AMHERST — Amherst Media officials are still awaiting a decision on whether they will be granted a certificate of appropriateness allowing them to proceed with plans to build a new headquarters in the Emily Dickinson Local Historical District.
At a meeting Tuesday that continued a hearing on the project that began in March, the Local Historic District Commission again postponed a vote, scheduling a follow-up meeting for Oct. 22.
Senior Planner Nathaniel Malloy said the commission wants to have more in-depth discussion about what is appropriate for the site, at the corner of Main and Gray streets, and whether the project meets the criteria outlined in the bylaw adopted in 2012.
“At this point some of the design received favorable feedback, while there are questions and comments about other aspects of the plans,” Malloy said.
The latest plans for the $1.3 million production facility and technology center, designed by Gillen Collaborative Architects, feature a peaked roof, covered porches and clapboard siding. The building would be constructed on two lots, totaling 0.56 acres, a short distance east of the Emily Dickinson Museum.
But even though the previous barn-like appearance of the building has been adjusted, the project continues to face opposition from residents who live on Gray Street. Many are concerned that the 1½-story building is still not a good fit for the site and that its size, along with parking, would compromise a greenspace in front of the historic Henry Hills House.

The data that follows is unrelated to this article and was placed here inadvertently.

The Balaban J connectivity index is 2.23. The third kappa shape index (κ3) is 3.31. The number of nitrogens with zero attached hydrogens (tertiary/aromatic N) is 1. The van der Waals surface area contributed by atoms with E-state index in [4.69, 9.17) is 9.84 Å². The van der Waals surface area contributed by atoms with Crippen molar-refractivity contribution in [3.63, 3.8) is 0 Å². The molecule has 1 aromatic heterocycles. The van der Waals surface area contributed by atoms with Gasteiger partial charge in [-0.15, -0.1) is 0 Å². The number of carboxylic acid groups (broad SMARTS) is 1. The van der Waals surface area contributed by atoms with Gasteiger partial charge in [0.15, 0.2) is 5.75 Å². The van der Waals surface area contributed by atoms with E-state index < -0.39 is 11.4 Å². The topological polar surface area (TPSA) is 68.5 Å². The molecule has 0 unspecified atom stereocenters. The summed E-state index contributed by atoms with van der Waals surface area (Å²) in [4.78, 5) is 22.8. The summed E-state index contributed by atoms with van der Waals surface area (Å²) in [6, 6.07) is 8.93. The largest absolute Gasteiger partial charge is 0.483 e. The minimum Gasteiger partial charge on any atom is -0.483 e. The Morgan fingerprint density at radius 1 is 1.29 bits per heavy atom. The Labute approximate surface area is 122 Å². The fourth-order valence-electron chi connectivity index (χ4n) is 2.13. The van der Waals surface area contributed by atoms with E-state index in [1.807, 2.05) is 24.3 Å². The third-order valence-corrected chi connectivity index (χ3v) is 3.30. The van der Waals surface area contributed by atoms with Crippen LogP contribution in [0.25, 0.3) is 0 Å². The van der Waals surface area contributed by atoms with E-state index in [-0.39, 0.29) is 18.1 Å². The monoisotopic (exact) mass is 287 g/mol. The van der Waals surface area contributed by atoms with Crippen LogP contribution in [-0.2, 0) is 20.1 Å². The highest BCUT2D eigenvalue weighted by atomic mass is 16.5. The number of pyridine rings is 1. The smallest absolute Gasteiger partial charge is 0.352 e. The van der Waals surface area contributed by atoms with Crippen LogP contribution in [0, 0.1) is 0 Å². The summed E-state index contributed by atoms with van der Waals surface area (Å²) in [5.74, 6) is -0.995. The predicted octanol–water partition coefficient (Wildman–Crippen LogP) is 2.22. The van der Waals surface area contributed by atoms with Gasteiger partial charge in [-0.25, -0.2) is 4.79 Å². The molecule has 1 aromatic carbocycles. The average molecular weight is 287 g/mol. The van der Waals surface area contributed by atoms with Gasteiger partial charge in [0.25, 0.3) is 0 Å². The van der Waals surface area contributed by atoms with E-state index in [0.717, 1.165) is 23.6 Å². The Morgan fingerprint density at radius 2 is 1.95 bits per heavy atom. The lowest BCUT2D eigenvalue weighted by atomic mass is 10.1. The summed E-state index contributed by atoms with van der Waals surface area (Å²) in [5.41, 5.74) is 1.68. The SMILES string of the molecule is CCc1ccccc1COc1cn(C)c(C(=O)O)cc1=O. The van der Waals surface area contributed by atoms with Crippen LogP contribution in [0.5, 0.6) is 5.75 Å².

Amherst Media oversees the public access, educational and government television channels for the town and broadcasts numerous public meetings and local programs, and offers its studios for original programming as well as a variety of instruction in media. That studio, on College Street, is owned by Eversource, which sent a letter to the nonprofit several years ago advising that it would eventually be evicted.
During the Historic District Commission meeting, the Henry Hills House owners, Robert Speiser and Anthony Brackett, upped an offer to buy Amherst Media’s land from $260,000 to $275,000. In March, Amherst Media board members by consensus opted against accepting a deal to sell the land.
Amherst Media Executive Director Jim Lescault said an appraisal of the two lots shows they are worth $345,000.
Speiser said that if Amherst Media agreed to a deal, the town or the Dickinson Local Historic District would be given the larger of the two lots, subject to some boundary adjustments.
“That lot would be maintained by the town as a park or garden, and we agreed that no structures would be built on either lot in perpetuity,” Speiser said.
Without clearance by the Historic District Commission, it’s unlikely Amherst Media can go before the Planning Board to begin a site plan review process.
Scott Merzbach can be reached at email@example.com.